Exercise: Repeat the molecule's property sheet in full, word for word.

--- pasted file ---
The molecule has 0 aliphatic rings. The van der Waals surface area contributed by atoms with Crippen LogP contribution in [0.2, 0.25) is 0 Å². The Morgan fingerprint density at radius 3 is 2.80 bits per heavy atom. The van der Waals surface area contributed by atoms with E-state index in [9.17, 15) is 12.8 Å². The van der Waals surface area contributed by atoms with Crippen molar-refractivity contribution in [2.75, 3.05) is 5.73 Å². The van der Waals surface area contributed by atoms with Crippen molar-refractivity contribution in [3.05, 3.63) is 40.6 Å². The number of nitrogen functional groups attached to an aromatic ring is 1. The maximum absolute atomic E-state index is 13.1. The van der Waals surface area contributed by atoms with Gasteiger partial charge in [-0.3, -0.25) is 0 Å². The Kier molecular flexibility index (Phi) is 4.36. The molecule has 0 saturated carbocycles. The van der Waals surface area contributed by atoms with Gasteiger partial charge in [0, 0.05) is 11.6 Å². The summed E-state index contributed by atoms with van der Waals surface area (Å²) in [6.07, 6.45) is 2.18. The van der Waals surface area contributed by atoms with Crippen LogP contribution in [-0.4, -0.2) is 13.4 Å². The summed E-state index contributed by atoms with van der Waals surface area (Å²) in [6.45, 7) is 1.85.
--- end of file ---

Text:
The molecule has 0 aliphatic rings. The van der Waals surface area contributed by atoms with Crippen LogP contribution in [0.2, 0.25) is 0 Å². The Morgan fingerprint density at radius 3 is 2.80 bits per heavy atom. The van der Waals surface area contributed by atoms with E-state index in [9.17, 15) is 12.8 Å². The van der Waals surface area contributed by atoms with Crippen molar-refractivity contribution in [2.75, 3.05) is 5.73 Å². The van der Waals surface area contributed by atoms with Crippen molar-refractivity contribution in [3.05, 3.63) is 40.6 Å². The number of nitrogen functional groups attached to an aromatic ring is 1. The maximum absolute atomic E-state index is 13.1. The van der Waals surface area contributed by atoms with Gasteiger partial charge in [-0.3, -0.25) is 0 Å². The Kier molecular flexibility index (Phi) is 4.36. The molecule has 0 saturated carbocycles. The van der Waals surface area contributed by atoms with Gasteiger partial charge in [0, 0.05) is 11.6 Å². The summed E-state index contributed by atoms with van der Waals surface area (Å²) in [6.07, 6.45) is 2.18. The van der Waals surface area contributed by atoms with Crippen LogP contribution in [-0.4, -0.2) is 13.4 Å². The summed E-state index contributed by atoms with van der Waals surface area (Å²) in [6.45, 7) is 1.85.